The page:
Itching for a War: Gorka, Bannon, and the Global Conflict

Recently, an unfamiliar figure has been making the rounds in defense of the administration. Though he was hired in January, Dr. Sebastian Gorka has only recently emerged into the public eye. While a deputy assistant to the President may not, under normal circumstances, warrant much attention, Gorka is notable for his views on Islam and terrorism, which are outside the mainstream, but well at home within this White House.

Gorka has made his living as an expert on terrorism. In 2016, he published Defeating Jihad: The Winnable War. Like chief strategist Steve Bannon and special assistant to the President Julia Hahn, Gorka worked for Breitbart, where he wrote mainly about terrorism, and struck an alarmist tone. In one of his last articles for the site, published in June of last year, Gorka wrote “America is losing the war against global jihadi ideology” and that “ISIS is here in America.” He excoriated the Obama administration for downplaying the seriousness of the threat we face, for systematically subverting “our national security establishment under the banner of inclusivity, cultural awareness, and political correctness.” At the end of his article, he asked, “Will the new Commander-in-Chief perpetuate the lies and distortions of the last eight years and finally talk truthfully about the incarnate Evil we face and what it will take to destroy it. [sic]” In another article, penned in January of 2015, Gorka opened with a bleak pronouncement:

Since 2008, the world has become a significantly more dangerous place. In every region, new threats have emerged or old ones have reasserted them. The scorecard is clear: the bad guys are winning and America’s interests are being undermined daily.

The purpose of this article isn’t to defend the Obama administration, but to highlight the a particular strain of thinking that goes on in the Trump administration’s brain. Gorka is only a part of it, but he lines up neatly with others on the administration. The thinking is that global terrorism (or “radical Islamic terrorism” to use the administration’s favored term) presents a grave and imminent threat to civilization itself, that our current methods of pushing back against it are doomed to fail, and that new radical and desperate measures are required to defeat win the war.

This thinking coincides with statements Bannon has made, and with statements made by policy adviser Stephen Miller, the two architects of the executive order temporarily banning immigration from seven Muslim-majority countries and halting all refugees from coming to the United States. In a 2014 interview, Bannon spoke at length about what he called “a war of immense proportions.” When asked about whether Islam or secularism posed a greater threat to the Judeo-Christian West, Bannon responded:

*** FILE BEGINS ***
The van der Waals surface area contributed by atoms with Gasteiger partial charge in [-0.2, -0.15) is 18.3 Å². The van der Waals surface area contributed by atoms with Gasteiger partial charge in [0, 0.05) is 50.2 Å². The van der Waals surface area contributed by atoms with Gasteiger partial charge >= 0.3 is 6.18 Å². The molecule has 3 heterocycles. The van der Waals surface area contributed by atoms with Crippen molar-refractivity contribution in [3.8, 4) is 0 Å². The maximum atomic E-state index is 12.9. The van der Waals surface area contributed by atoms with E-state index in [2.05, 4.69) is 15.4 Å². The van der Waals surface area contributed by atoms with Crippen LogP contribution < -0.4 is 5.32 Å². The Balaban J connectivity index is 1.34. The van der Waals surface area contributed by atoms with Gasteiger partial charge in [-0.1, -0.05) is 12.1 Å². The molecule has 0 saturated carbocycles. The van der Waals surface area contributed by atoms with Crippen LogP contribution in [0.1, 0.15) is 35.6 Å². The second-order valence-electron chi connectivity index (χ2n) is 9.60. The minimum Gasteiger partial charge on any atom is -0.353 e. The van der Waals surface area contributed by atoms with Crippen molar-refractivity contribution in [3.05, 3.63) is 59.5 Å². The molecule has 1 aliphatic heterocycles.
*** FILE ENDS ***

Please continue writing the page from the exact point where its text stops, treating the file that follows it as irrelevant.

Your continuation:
I certainly think secularism has sapped the strength of the Judeo-Christian West to defend its ideals, right?

If you go back to your home countries and your proponent of the defense of the Judeo-Christian West and its tenets, oftentimes, particularly when you deal with the elites, you’re looked at as someone who is quite odd. So it has kind of sapped the strength.

But I strongly believe that whatever the causes of the current drive to the caliphate was — and we can debate them, and people can try to deconstruct them — we have to face a very unpleasant fact: And that unpleasant fact is that there is a major war brewing, a war that’s already global. It’s going global in scale, and today’s technology, today’s media, today’s access to weapons of mass destruction, it’s going to lead to a global conflict that I believe has to be confronted today. Every day that we refuse to look at this as what it is, and the scale of it, and really the viciousness of it, will be a day where you will rue that we didn’t act.

In remarks he made to a conference held at the Vatican that same year, Bannon struck the same note, saying, “I think we are in a crisis of the underpinnings of capitalism, and on top of that we’re now, I believe, at the beginning stages of a global war against Islamic fascism.”

Stephen Miller, too, seems to believe that “the civilization of the West” is at war with “Islamofascism.” In 2007, while he was at Duke, Miller launched a “Terrorism Awareness Project” whose mission was to “educate our youth about the holy war being waged against us and what needs to be done to defeat the Jihadists that are waging this war.” He wrote, “Instead of opening our eyes, we are fastening blindfolds.”

(These views, not coincidentally, also aligned with recently departed National Security Adviser Michael Flynn’s, who, among other things, once tweeted out “Fear of Muslims is RATIONAL.”)

Gorka, Bannon, Miller, and others within the administration believe that the policies our country  has pursued over the past 15 years have been deplorably unsuited to the gravity of the task. It is unclear what prescriptions they have, but the implication is that we need to treat our struggle against ISIS and other entities around the world as an all-out war, lest liberal society itself fall into decay.

This worldview sits firmly outside of mainstream thought on terrorism, and it is outside the views of Defense Secretary James Mattis, Secretary of Homeland Security John Kelly, and new National Security Adviser H.R. McMaster, all seasoned soldiers who have fought actual wars. It’s unclear to which side the balance of power will ultimately shift, but the administration is currently staffed with a significant and apparently powerful contingent of people who believe war with Islam itself is both inevitable and necessary. Given his rhetoric on the campaign trail, this seems to be the view Trump himself favors. Time will tell.

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